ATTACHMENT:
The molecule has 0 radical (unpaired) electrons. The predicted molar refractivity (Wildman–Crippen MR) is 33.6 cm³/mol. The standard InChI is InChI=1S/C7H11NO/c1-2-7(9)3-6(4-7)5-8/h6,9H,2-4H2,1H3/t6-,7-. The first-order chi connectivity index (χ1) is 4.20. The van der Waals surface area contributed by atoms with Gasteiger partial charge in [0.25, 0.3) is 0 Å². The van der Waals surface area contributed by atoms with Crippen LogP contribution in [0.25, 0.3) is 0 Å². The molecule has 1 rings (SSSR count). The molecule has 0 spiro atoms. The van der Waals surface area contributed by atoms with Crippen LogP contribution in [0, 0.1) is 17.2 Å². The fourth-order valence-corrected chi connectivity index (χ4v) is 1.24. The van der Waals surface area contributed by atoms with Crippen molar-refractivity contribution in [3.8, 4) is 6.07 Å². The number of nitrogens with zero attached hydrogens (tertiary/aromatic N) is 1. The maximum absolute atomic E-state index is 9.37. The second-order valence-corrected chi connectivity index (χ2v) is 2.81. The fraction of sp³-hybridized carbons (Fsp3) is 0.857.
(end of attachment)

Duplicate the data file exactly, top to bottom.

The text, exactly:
The molecule has 0 radical (unpaired) electrons. The predicted molar refractivity (Wildman–Crippen MR) is 33.6 cm³/mol. The standard InChI is InChI=1S/C7H11NO/c1-2-7(9)3-6(4-7)5-8/h6,9H,2-4H2,1H3/t6-,7-. The first-order chi connectivity index (χ1) is 4.20. The van der Waals surface area contributed by atoms with Gasteiger partial charge in [0.25, 0.3) is 0 Å². The van der Waals surface area contributed by atoms with Crippen LogP contribution in [0.25, 0.3) is 0 Å². The molecule has 1 rings (SSSR count). The molecule has 0 spiro atoms. The van der Waals surface area contributed by atoms with Crippen LogP contribution in [0, 0.1) is 17.2 Å². The fourth-order valence-corrected chi connectivity index (χ4v) is 1.24. The van der Waals surface area contributed by atoms with Crippen molar-refractivity contribution in [3.8, 4) is 6.07 Å². The number of nitrogens with zero attached hydrogens (tertiary/aromatic N) is 1. The maximum absolute atomic E-state index is 9.37. The second-order valence-corrected chi connectivity index (χ2v) is 2.81. The fraction of sp³-hybridized carbons (Fsp3) is 0.857.